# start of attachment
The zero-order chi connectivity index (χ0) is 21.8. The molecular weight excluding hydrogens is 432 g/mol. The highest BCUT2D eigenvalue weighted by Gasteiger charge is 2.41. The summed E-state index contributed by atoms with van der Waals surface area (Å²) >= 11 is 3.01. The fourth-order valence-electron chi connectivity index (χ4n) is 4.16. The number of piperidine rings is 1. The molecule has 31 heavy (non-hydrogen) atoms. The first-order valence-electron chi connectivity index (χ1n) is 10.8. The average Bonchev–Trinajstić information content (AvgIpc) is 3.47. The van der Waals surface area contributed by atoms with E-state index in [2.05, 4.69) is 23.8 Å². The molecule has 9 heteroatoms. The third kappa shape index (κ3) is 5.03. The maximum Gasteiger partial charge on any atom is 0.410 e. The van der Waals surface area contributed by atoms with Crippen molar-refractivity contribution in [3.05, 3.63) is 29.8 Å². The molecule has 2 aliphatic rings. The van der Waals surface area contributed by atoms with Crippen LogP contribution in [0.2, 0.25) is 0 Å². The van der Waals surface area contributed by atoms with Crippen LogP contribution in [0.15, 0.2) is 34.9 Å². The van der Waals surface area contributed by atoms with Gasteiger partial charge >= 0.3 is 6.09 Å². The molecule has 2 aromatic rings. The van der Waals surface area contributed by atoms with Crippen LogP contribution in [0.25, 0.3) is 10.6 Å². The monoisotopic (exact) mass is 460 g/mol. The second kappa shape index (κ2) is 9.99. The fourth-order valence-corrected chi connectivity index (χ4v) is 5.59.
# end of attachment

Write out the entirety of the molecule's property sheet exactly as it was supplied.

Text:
The zero-order chi connectivity index (χ0) is 21.8. The molecular weight excluding hydrogens is 432 g/mol. The highest BCUT2D eigenvalue weighted by Gasteiger charge is 2.41. The summed E-state index contributed by atoms with van der Waals surface area (Å²) >= 11 is 3.01. The fourth-order valence-electron chi connectivity index (χ4n) is 4.16. The number of piperidine rings is 1. The molecule has 31 heavy (non-hydrogen) atoms. The first-order valence-electron chi connectivity index (χ1n) is 10.8. The average Bonchev–Trinajstić information content (AvgIpc) is 3.47. The van der Waals surface area contributed by atoms with E-state index in [2.05, 4.69) is 23.8 Å². The molecule has 9 heteroatoms. The third kappa shape index (κ3) is 5.03. The maximum Gasteiger partial charge on any atom is 0.410 e. The van der Waals surface area contributed by atoms with Crippen molar-refractivity contribution in [3.05, 3.63) is 29.8 Å². The molecule has 2 aliphatic rings. The van der Waals surface area contributed by atoms with Crippen LogP contribution in [0.2, 0.25) is 0 Å². The van der Waals surface area contributed by atoms with Crippen LogP contribution in [0.15, 0.2) is 34.9 Å². The van der Waals surface area contributed by atoms with Gasteiger partial charge >= 0.3 is 6.09 Å². The molecule has 2 aromatic rings. The van der Waals surface area contributed by atoms with Crippen LogP contribution in [0.25, 0.3) is 10.6 Å². The monoisotopic (exact) mass is 460 g/mol. The second kappa shape index (κ2) is 9.99. The fourth-order valence-corrected chi connectivity index (χ4v) is 5.59.